A red by any other name
Is the way we classify colour physiologically hardwired or culturally shaped? As a new analysis comes out in favour of the former, Heidi Ledford takes a hard look at the decades-old debate.
What's the fuss about?
It is essentially a 'nature versus nurture' argument about how different languages divide colours into categories. For instance, in English, there is a word for red and a word for purple, but is that the case in every language?
Some say that the underlying biological basis for how we perceive and categorize colour rules all. These are the 'universalists'. In the other corner, a handful of anthropologists believe that cultural needs shape how we define colours. These are the 'relativists'.
Throughout the 1940s to 1960s, the textbook view was that every language chops up the colour spectrum in a different way, says Paul Kay, a linguistics professor emeritus at the University of California, Berkeley. When Kay and his colleagues published a 20-language survey of residents of the San Francisco Bay area in 1969, that predominant view changed.
"Since then, there has been a continuing parade of papers that show that the ways people cut up colour space in different languages is not random," says Kay. But as is the case in nearly any debate, many researchers fall somewhere in between, and the argument rages on.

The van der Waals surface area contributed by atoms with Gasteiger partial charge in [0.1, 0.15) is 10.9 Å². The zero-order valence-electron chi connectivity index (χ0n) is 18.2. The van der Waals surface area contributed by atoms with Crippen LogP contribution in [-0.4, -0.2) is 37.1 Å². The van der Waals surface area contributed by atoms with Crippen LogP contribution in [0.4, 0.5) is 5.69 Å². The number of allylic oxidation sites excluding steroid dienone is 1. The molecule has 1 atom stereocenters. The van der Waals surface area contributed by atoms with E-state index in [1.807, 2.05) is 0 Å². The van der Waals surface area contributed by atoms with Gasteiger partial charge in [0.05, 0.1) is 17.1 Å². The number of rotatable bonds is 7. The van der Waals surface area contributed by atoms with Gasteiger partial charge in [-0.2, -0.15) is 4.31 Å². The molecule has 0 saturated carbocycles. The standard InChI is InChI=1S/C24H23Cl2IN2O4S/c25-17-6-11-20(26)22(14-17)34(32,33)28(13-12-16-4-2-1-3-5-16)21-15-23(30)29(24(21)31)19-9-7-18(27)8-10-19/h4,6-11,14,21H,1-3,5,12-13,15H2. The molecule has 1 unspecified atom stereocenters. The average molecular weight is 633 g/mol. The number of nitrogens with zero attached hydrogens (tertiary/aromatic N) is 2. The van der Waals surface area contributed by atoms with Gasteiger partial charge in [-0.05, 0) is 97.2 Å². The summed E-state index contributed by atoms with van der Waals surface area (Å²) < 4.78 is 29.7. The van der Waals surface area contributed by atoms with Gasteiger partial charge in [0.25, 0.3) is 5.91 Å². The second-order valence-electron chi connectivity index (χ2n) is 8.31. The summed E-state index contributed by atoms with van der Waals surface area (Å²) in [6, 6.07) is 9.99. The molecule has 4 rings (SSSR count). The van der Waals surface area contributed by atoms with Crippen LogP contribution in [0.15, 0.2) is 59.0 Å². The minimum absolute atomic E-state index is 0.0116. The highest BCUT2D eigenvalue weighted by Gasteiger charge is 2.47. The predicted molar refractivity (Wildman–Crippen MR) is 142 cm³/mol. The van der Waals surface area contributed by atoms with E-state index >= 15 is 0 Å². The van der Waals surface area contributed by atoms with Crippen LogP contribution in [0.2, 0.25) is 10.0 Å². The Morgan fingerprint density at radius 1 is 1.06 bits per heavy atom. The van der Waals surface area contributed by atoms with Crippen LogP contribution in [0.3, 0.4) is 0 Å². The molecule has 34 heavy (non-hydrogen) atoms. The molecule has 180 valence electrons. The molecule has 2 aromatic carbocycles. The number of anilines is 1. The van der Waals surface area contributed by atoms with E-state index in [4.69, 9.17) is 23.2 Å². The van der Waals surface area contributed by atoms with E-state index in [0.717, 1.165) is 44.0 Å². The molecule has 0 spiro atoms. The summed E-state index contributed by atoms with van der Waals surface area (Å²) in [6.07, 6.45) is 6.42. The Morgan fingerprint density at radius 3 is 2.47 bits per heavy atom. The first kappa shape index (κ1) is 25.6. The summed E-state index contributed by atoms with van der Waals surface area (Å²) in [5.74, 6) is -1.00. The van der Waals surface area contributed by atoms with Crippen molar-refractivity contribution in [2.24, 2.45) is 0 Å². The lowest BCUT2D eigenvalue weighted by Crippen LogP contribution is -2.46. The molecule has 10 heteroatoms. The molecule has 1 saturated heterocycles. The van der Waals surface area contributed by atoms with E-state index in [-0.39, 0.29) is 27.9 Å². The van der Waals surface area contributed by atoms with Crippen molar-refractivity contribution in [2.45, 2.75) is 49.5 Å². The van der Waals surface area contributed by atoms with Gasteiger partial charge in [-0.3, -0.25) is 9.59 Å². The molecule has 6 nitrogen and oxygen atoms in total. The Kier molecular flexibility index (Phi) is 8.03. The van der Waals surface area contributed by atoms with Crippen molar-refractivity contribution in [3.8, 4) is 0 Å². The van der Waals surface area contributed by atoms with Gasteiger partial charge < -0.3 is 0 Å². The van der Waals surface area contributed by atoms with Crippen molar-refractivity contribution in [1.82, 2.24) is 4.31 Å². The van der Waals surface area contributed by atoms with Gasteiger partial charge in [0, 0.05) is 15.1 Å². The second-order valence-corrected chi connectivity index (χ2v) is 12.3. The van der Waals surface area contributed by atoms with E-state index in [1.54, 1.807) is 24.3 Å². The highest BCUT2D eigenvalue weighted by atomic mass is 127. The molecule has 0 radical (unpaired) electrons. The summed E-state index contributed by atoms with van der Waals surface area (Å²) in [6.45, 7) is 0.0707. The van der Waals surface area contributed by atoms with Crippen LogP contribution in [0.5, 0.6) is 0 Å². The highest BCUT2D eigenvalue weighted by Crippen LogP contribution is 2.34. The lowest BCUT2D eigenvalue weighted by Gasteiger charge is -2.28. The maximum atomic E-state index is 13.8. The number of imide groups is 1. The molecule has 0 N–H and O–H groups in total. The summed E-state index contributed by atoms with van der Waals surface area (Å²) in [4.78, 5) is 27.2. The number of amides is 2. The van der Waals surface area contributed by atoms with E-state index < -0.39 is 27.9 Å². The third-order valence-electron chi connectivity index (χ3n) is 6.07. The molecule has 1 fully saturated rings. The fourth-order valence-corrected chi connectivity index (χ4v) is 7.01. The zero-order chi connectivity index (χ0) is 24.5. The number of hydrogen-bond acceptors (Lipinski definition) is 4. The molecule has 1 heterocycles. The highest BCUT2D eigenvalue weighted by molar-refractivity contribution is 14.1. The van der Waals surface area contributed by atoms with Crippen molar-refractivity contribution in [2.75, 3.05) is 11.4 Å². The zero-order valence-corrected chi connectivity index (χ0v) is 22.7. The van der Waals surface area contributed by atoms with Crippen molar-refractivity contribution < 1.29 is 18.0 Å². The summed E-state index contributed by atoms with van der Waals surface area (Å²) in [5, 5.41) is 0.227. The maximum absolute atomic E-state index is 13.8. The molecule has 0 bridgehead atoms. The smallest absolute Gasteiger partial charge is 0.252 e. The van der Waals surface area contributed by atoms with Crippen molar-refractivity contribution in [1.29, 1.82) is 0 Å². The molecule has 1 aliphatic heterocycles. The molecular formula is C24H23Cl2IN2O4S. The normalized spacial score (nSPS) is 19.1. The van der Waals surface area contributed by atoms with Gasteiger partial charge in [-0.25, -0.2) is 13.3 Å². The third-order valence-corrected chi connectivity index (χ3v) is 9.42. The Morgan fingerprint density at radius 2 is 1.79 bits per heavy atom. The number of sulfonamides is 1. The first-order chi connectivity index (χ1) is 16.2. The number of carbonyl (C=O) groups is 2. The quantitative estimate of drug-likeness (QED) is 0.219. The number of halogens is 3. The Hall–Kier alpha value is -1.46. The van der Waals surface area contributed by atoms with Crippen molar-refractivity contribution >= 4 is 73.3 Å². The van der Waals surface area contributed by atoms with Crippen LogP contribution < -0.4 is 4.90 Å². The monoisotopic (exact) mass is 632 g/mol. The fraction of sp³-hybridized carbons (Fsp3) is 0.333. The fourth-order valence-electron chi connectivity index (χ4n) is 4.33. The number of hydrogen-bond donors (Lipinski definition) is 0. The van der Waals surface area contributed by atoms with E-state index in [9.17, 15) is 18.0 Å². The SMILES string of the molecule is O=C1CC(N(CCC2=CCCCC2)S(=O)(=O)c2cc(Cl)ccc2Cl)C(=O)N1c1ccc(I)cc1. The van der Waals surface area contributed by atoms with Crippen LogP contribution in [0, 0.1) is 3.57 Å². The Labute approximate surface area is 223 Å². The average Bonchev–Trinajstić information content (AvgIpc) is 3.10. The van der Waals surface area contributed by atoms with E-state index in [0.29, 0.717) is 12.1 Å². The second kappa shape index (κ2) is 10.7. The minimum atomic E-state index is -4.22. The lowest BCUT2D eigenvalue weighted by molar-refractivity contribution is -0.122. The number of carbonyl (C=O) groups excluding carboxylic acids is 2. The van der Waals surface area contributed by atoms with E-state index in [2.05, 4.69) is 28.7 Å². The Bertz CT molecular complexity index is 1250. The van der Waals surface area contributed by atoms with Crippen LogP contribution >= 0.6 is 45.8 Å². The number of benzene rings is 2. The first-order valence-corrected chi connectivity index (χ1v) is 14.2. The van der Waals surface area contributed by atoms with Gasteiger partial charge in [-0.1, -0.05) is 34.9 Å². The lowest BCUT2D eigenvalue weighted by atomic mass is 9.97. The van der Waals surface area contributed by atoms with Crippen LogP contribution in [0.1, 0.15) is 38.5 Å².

Isn't there a way to work this out?
In 1976, Kay and his collaborators embarked on a World Colour Survey. Fieldworkers roamed the globe for four years, carting kits containing 320 coloured chips and asking participants to categorize each as a colour. Responses were collected from 2,616 informants in 110 different languages.
The goal of the survey was to identify basic colour terms and how they are used. To be counted as a 'basic' term, it needed to be simple, frequently used, and only one word. As the instructions to the fieldworkers explicitly state: "We are interested in responses like 'red' and not in responses like 'the colour of the blood of a toucan that has been dead for a few hours'."
Although these data have been around since 1980, it was only in 2002 that they were converted into a publicly accessible database.
So what's new?
Delwin Lindsey and Angela Brown of Ohio State University in Columbus have reanalysed the data1 using more sophisticated statistics than had been used before, looking at every individual response separately. Their analysis yields eight categories from which all the languages select their basic colours: red, yellow-or-orange, green, blue, purple, brown, pink and grue.
Most languages of the world do not distinguish between green and blue, says Kay. Instead, they lump the two colours together into one category that linguists have labelled 'grue'.
Lindsey notes that failure to distinguish between green and blue is most common near the equator. He argues that exposure to sunlight and ultraviolet radiation may have yellowed the lenses of the people who live there, altering their ability to sense colour.
Kay disputes this explanation, noting that this yellowing is seen in cataract patients, who don't typically become blue/green colour blind. Both Lindsey and Kay are actively working to find out why some populations don't make this distinction.
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- Lindsey D. T., et al. PNAS, doi/10.1073/pnas.0607708103
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